The BSP Podcast continues with another presentation from our 2019 Manchester annual conference ‘The Theory and Practice of Phenomenology’ .
Season 4 episode 83: 25 July 2020
Season four of the BSP Podcast continues with a paper from Botsa Katara, Durham University. The recording is taken from our 2019 Annual Conference, ‘The Theory and Practice of Phenomenology’.
Botsa Katara: ‘Reassessing the Super-crip Stereotype’
You can listen to this episode on the BSP’s Podbean site, and you can also find it on iTunes and all good podcasting apps by searching ‘BSP Podcast’.
ABSTRACT: The term “super-crip” can be construed as a misleading twist on the derogatory term crippled. The latter signifies the dire condition of human frailty, limitations of embodiment, and a life without possibilities, while the latter is emblematic of overcoming those limitations to such a preposterous extent that not only demonises, and annihilates the experience of living with physical disabilities but also heralds an insidious discourse of superlative athletic vigour, and prowess. This paper aims to demonstrate that to reduce the body into a functional machinery which might be repaired and augmented is to disavow the intricate mechanisms of the body-mind connect that are orientated towards intentionality, affectivity, attunement, proprioception, and kinesthesis. Under the theoretical lens of Merleau-Ponty’s Phenomenology of Perception, Gallagher’s How the Body Shapes the Mind, and Carel’s Phenomenology of Illness, this paper shall analyse of the depiction of physical impairments in literary fiction, and memoirs. Following Carel’s conception of “epistemic injustice” it shall delineate the exigent need to incorporate felt experiences of disability in the wider cultural domain, thereby promulgating an informed and empathetic approach towards disability that adheres neither to the derogatory conception of the crippled nor the superhuman creation of the super-crip.
BIO: My name is Botsa Katara, second year PhD in English literature and Medical Humanities, from Durham University. My research focuses on the depiction of impaired movement in the literary works Beckett, Coetzee, and Kelmann. I am also looking at graphic memoirs, and life writings of amputees, and prosthetics that serve as counter narratives to the contemporary culture of the ‘super-crip’. I hold a Master’s degree in Modernity and Literature from the University of Edinburgh where my thesis focussed on identity conflict, desire, and domination in cancer patients. I have worked as a trainee at a prosthesis centre in New Delhi, India, where my work centered on closely observing young amputee rehabilitation.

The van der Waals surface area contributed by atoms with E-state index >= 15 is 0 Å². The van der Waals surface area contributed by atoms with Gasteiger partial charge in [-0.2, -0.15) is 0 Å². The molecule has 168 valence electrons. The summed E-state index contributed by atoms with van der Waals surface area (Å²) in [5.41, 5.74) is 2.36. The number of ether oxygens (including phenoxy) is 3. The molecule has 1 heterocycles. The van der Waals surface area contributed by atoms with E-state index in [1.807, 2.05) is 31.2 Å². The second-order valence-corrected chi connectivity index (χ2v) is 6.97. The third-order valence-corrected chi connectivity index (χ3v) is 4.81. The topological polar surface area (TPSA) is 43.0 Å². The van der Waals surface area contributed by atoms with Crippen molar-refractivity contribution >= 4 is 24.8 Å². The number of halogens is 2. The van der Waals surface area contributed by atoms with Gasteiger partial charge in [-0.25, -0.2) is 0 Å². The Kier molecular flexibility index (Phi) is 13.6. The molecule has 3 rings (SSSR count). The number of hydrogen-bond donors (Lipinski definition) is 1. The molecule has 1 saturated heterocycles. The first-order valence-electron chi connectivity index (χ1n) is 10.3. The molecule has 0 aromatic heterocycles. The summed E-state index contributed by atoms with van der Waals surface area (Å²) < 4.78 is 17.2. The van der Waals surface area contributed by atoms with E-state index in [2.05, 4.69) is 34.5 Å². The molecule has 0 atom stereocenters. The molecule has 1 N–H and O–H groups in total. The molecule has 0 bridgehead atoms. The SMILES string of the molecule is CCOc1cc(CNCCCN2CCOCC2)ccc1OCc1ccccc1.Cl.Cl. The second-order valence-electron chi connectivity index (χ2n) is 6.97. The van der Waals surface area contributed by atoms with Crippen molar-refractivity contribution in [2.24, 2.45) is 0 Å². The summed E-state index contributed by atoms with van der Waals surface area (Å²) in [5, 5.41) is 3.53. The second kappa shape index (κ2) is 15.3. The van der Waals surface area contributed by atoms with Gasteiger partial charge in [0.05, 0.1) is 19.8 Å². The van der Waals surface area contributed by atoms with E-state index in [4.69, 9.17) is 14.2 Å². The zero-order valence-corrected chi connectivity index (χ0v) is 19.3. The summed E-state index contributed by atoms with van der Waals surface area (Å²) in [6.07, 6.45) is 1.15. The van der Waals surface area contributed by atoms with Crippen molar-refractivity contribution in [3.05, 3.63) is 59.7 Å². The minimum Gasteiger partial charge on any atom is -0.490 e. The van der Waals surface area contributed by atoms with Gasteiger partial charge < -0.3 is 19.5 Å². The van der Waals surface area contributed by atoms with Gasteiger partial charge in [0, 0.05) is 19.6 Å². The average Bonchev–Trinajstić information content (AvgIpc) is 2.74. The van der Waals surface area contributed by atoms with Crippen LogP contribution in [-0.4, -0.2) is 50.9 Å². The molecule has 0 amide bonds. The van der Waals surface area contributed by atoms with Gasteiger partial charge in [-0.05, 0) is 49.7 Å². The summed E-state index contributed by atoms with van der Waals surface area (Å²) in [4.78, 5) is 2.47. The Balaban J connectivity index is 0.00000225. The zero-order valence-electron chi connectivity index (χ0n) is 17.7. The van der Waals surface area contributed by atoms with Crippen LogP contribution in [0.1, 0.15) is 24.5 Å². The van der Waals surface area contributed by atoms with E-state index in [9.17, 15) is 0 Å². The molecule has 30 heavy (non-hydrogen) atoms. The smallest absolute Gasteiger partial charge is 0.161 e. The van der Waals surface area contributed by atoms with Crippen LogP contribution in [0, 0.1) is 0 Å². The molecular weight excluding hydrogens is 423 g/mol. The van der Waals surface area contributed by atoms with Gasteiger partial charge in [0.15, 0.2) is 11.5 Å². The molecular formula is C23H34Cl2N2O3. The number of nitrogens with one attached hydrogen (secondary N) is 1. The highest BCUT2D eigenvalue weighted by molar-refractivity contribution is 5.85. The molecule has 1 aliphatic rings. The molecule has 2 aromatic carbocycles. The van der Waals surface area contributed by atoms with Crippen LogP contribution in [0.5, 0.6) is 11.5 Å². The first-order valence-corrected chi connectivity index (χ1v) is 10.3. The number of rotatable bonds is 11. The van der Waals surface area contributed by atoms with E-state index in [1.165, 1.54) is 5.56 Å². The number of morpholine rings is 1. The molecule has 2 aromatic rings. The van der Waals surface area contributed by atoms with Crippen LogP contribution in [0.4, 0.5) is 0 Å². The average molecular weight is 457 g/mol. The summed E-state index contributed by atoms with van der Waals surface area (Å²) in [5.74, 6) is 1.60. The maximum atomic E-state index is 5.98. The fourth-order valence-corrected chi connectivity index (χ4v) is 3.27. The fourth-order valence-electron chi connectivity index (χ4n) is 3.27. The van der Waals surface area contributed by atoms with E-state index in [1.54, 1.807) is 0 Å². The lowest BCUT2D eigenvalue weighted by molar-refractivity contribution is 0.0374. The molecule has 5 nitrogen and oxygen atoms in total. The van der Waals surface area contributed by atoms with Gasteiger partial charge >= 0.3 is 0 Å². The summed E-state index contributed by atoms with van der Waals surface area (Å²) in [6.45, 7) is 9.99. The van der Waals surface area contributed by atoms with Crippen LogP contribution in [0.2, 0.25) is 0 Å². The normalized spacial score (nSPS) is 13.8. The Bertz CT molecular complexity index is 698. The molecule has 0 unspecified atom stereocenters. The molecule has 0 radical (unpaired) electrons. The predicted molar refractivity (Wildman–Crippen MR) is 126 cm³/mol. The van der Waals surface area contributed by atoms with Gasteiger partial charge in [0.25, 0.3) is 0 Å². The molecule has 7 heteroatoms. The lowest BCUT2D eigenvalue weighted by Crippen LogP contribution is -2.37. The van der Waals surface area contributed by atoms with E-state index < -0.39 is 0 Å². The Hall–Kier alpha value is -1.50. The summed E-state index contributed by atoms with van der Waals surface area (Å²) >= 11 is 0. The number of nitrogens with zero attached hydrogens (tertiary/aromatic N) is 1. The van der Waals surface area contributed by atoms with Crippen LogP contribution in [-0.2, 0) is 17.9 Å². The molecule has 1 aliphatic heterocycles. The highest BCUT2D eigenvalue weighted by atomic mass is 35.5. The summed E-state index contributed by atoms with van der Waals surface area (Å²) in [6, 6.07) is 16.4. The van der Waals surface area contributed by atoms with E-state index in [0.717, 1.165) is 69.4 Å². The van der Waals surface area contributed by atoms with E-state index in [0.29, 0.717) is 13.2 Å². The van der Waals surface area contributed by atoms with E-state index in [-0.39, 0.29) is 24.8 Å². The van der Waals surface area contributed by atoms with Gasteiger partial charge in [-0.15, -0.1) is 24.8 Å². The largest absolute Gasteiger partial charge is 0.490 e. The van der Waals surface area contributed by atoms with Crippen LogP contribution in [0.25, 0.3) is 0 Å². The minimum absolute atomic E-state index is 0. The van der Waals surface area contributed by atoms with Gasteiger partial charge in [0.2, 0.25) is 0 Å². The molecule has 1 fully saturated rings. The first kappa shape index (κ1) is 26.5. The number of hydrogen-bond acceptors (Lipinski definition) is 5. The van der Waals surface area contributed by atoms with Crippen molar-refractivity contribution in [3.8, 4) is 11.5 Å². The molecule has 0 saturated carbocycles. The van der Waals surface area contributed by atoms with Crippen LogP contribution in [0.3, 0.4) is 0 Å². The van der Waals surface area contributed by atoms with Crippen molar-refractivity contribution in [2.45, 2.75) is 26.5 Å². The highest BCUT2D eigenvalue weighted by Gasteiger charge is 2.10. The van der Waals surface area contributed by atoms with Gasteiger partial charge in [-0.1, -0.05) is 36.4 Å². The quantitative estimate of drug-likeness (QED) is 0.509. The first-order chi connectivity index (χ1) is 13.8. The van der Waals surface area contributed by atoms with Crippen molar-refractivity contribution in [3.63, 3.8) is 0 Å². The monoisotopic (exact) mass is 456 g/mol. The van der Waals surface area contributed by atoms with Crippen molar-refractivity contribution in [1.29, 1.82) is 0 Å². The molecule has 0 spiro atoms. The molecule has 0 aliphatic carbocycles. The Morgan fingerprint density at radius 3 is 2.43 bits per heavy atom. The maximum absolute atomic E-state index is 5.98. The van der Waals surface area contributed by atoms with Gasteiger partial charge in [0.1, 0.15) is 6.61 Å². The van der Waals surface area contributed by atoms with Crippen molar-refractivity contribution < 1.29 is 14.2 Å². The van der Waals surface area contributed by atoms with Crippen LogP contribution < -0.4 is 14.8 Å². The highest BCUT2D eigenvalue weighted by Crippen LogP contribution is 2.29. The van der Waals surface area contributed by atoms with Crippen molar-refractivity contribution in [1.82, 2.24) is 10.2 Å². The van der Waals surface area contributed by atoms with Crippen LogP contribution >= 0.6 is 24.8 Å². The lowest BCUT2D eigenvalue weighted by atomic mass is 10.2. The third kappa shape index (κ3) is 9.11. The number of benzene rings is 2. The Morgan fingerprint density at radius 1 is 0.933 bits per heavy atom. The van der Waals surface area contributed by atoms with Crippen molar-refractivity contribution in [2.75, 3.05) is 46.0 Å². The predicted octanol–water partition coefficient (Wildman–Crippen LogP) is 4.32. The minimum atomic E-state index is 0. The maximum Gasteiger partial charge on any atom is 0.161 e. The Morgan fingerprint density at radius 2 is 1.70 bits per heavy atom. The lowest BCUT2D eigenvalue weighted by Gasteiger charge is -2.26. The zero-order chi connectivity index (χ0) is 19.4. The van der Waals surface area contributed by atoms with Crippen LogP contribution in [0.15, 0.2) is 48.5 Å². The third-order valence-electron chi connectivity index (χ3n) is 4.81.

The ‘British Society for Phenomenology Annual Conference 2019 – the Theory and Practice of Phenomenology’ was held at the International Anthony Burgess Foundation, Manchester, UK, 5 – 7 September, 2019.
Registration is now open for our 2020 annual conference: ‘Engaged Phenomenology’’ – the BSP Annual Conference, with the University of Exeter, co-sponsored by Egenis and the Wellcome Centre for Cultures and Environments of Health. Thursday 3 – Saturday 5 September 2020 (post-event access open until 13 Sept). Free to members of the BSP. Membership £40 waged and £20 unwaged / student / emeritus. When you become a member, you receive paper copies of the Journal of the British Society for Phenomenology (four issues a year), plus access to over 50 years of the JBSP Online. Find out more.
The British Society for Phenomenology is a not-for-profit organisation set up with the intention of promoting research and awareness in the field of Phenomenology and other cognate arms of philosophical thought. Currently, the society accomplishes these aims through its journal, events, and podcast. Why not find out more, join the society, and subscribe to our journal the JBSP?